Good time to talk to gramps about retirement securityAs a grandfather, I hope this year’s Grandparents Day — Sept. 8 — can inspire different generations to have a conversation about retirement security.
By: Mike Pyne, Superior Telegram
As a grandfather, I hope this year’s Grandparents Day — Sept. 8 — can inspire different generations to have a conversation about retirement security.
We must address a coming shortage of long-term care providers and work together to preserve Social Security, Medicare and Medicaid.
Long-term care includes a wide array of medical and nonmedical care to people who have a chronic illness or disability over an extended period of time. A growing number of baby boomers will soon be seeking long-term care services, and almost every American family will have to decide what services they need and can afford. Medicaid is the country’s largest public payer for long-term care, accounting for 40 percent of all services delivered. If you are not Medicaid-eligible, you are responsible for covering most of the cost.
Additionally, Medicare covers a part of care costs. It covers some home health, skilled nursing and hospice care. However, Medicare is meant for short-term treatment and is not intended to be a long-term care program. Medicare will cover a limited stay in a nursing home if an individual has been in the hospital for at least three of the last 30 days. That is why it is so disheartening to hear of politicians who want to cut Medicare and Medicaid. When faced with this situation, many individuals turn to their families for help or tap into the retirement savings.
Social Security, another program vital for older Americans, is one of America’s greatest success stories. For 78 years, it has helped retirees stay healthy and out of poverty. But Social Security is important to more than just seniors. Social Security helps workers who suffer career-ending injuries and illness, as well as children who have lost a parent.
Social Security has not added a penny to our deficit. It is fully paid for by worker and employer payroll taxes. The talk of greater life expectancy — and the assumption that you should spend those extra years at work — is misleading. A lower infant mortality rate has raised overall life expectancy, but it has remained nearly the same once people enter adulthood. In fact, any gains that have been made have been almost exclusively for the highest income and education levels, not for the physically-demanding blue collar and service sector workers who would suffer terribly if the retirement age were increased to 70, as some in politics have suggested.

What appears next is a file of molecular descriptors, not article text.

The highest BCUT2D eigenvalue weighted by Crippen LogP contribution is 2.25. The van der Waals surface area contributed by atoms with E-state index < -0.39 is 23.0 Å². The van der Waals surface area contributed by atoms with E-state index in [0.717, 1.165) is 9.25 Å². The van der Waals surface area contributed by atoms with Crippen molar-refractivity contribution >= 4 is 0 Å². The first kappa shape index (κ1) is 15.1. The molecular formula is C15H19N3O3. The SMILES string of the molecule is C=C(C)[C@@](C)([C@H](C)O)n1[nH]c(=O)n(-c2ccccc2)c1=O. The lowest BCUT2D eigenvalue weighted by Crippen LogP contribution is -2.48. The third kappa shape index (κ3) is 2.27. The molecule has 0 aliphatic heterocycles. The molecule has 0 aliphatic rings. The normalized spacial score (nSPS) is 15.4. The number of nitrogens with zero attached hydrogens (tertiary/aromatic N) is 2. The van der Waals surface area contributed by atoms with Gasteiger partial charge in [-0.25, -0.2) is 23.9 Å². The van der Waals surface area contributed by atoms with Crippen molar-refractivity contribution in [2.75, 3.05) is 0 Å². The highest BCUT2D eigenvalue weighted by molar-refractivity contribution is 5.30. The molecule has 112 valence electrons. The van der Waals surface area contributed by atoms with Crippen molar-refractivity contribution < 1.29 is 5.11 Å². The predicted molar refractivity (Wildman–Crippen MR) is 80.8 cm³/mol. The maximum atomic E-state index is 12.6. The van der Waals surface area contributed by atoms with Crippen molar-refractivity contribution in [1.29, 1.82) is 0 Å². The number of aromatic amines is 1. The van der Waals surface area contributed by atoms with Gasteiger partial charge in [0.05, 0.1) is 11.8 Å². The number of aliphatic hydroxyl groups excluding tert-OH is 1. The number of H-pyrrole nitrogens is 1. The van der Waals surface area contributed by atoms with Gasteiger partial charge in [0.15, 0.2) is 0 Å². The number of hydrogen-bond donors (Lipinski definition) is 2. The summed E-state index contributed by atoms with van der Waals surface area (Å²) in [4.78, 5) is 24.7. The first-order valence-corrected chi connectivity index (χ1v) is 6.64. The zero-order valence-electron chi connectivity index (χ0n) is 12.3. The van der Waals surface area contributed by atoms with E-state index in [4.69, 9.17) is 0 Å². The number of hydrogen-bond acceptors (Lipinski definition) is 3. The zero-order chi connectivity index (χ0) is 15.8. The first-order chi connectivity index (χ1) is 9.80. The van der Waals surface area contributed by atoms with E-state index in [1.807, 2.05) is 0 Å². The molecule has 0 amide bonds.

The average retiree on Social Security receives $1,200 per month. If people think the government spends too much, they should not criticize these modest Social Security benefits retirees paid for throughout their working years, but rather tax breaks for big corporations.
Sen. Tom Harkin’s bill, called the Strengthening Social Security Act of 2013, S. 567, would require the establishment of a price index that accurately reflects costs for Social Security beneficiaries, among other improvements. Called the Consumer Price Index for the Elderly (CPI-E), this alternative would be used when computing increases in cost of living adjustments and would consider typical seniors’ costs, including medical care and housing costs, to ensure seniors’ Social Security benefits keep pace with inflation.
Politicians and pundits try to pit one generation against the other to advance their own agendas. This is insulting because it assumes people only care about themselves and others their own age. People are better than that, and in 2013, life is more complicated than that. Generations are more intertwined than ever before.
While it often seems like we live in complicated, fractious times, we still believe that more unites us than divides us. Regardless of when and where we were born, or what we do each day, we all want to live a healthy, secure life and enjoy dignity and peace of mind.
While Sept. 8 may be known officially as Grandparents Day, we hope it is a day that brings generations together to improve the lives of people of all ages. Let’s not be the last generation to retire.
Mike Pyne is president of the Wisconsin Alliance for Retired Americans.